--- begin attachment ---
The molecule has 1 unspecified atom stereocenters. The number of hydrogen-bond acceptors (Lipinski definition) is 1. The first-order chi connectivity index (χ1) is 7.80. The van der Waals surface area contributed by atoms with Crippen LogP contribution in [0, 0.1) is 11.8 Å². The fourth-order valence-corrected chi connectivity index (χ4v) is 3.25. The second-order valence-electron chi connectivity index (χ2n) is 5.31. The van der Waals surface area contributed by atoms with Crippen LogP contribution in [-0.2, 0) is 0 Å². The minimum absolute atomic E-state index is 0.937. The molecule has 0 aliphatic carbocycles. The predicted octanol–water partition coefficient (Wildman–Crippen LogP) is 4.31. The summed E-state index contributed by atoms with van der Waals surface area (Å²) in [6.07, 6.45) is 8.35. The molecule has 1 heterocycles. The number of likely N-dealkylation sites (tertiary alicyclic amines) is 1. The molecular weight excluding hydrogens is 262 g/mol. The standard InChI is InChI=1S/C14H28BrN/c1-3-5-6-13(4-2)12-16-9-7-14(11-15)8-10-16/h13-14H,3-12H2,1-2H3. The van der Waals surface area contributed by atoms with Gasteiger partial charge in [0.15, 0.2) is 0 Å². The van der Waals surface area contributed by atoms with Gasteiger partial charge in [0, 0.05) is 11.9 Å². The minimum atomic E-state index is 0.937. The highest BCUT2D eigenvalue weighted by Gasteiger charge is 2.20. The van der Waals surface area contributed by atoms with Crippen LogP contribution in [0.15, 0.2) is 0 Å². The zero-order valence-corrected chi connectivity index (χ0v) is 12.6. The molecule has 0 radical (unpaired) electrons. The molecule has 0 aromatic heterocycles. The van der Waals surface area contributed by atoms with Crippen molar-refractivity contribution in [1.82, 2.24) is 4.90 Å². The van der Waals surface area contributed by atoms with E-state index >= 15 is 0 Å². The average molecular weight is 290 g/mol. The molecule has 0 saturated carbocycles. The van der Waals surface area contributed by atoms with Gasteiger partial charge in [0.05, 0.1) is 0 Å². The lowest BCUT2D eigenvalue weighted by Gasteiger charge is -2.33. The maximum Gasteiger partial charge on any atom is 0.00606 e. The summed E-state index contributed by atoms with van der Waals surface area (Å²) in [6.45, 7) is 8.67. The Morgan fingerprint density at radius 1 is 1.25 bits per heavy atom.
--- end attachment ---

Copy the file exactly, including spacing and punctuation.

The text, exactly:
The molecule has 1 unspecified atom stereocenters. The number of hydrogen-bond acceptors (Lipinski definition) is 1. The first-order chi connectivity index (χ1) is 7.80. The van der Waals surface area contributed by atoms with Crippen LogP contribution in [0, 0.1) is 11.8 Å². The fourth-order valence-corrected chi connectivity index (χ4v) is 3.25. The second-order valence-electron chi connectivity index (χ2n) is 5.31. The van der Waals surface area contributed by atoms with Crippen LogP contribution in [-0.2, 0) is 0 Å². The minimum absolute atomic E-state index is 0.937. The molecule has 0 aliphatic carbocycles. The predicted octanol–water partition coefficient (Wildman–Crippen LogP) is 4.31. The summed E-state index contributed by atoms with van der Waals surface area (Å²) in [6.07, 6.45) is 8.35. The molecule has 1 heterocycles. The number of likely N-dealkylation sites (tertiary alicyclic amines) is 1. The molecular weight excluding hydrogens is 262 g/mol. The standard InChI is InChI=1S/C14H28BrN/c1-3-5-6-13(4-2)12-16-9-7-14(11-15)8-10-16/h13-14H,3-12H2,1-2H3. The van der Waals surface area contributed by atoms with Gasteiger partial charge in [0.15, 0.2) is 0 Å². The van der Waals surface area contributed by atoms with Gasteiger partial charge in [0, 0.05) is 11.9 Å². The minimum atomic E-state index is 0.937. The highest BCUT2D eigenvalue weighted by Gasteiger charge is 2.20. The van der Waals surface area contributed by atoms with Crippen LogP contribution in [0.15, 0.2) is 0 Å². The zero-order valence-corrected chi connectivity index (χ0v) is 12.6. The molecule has 0 radical (unpaired) electrons. The molecule has 0 aromatic heterocycles. The van der Waals surface area contributed by atoms with Crippen molar-refractivity contribution in [1.82, 2.24) is 4.90 Å². The van der Waals surface area contributed by atoms with E-state index >= 15 is 0 Å². The average molecular weight is 290 g/mol. The molecule has 0 saturated carbocycles. The van der Waals surface area contributed by atoms with Gasteiger partial charge in [0.05, 0.1) is 0 Å². The lowest BCUT2D eigenvalue weighted by Gasteiger charge is -2.33. The maximum Gasteiger partial charge on any atom is 0.00606 e. The summed E-state index contributed by atoms with van der Waals surface area (Å²) in [6.45, 7) is 8.67. The Morgan fingerprint density at radius 1 is 1.25 bits per heavy atom.